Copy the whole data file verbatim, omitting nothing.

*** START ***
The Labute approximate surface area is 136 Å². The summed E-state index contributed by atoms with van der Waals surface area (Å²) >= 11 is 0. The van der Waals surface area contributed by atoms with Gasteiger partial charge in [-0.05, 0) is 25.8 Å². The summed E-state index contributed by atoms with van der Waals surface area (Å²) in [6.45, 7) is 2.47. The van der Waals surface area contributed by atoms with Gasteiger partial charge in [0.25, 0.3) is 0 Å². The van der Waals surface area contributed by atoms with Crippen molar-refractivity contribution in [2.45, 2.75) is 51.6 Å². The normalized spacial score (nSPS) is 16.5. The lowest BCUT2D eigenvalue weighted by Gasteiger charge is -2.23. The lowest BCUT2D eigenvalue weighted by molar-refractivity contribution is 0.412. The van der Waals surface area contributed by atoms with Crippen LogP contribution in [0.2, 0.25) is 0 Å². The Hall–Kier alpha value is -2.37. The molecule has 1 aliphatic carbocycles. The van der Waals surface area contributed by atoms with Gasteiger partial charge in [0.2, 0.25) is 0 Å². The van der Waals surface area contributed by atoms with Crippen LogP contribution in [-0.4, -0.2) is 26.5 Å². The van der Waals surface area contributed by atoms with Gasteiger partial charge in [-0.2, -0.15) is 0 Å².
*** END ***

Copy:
The Labute approximate surface area is 136 Å². The summed E-state index contributed by atoms with van der Waals surface area (Å²) >= 11 is 0. The van der Waals surface area contributed by atoms with Gasteiger partial charge in [-0.05, 0) is 25.8 Å². The summed E-state index contributed by atoms with van der Waals surface area (Å²) in [6.45, 7) is 2.47. The van der Waals surface area contributed by atoms with Gasteiger partial charge in [0.25, 0.3) is 0 Å². The van der Waals surface area contributed by atoms with Crippen molar-refractivity contribution in [2.45, 2.75) is 51.6 Å². The normalized spacial score (nSPS) is 16.5. The lowest BCUT2D eigenvalue weighted by Gasteiger charge is -2.23. The lowest BCUT2D eigenvalue weighted by molar-refractivity contribution is 0.412. The van der Waals surface area contributed by atoms with Crippen LogP contribution in [0.2, 0.25) is 0 Å². The Hall–Kier alpha value is -2.37. The molecule has 1 aliphatic carbocycles. The van der Waals surface area contributed by atoms with Gasteiger partial charge in [0.2, 0.25) is 0 Å². The van der Waals surface area contributed by atoms with Crippen LogP contribution in [-0.4, -0.2) is 26.5 Å². The van der Waals surface area contributed by atoms with Gasteiger partial charge in [-0.2, -0.15) is 0 Å².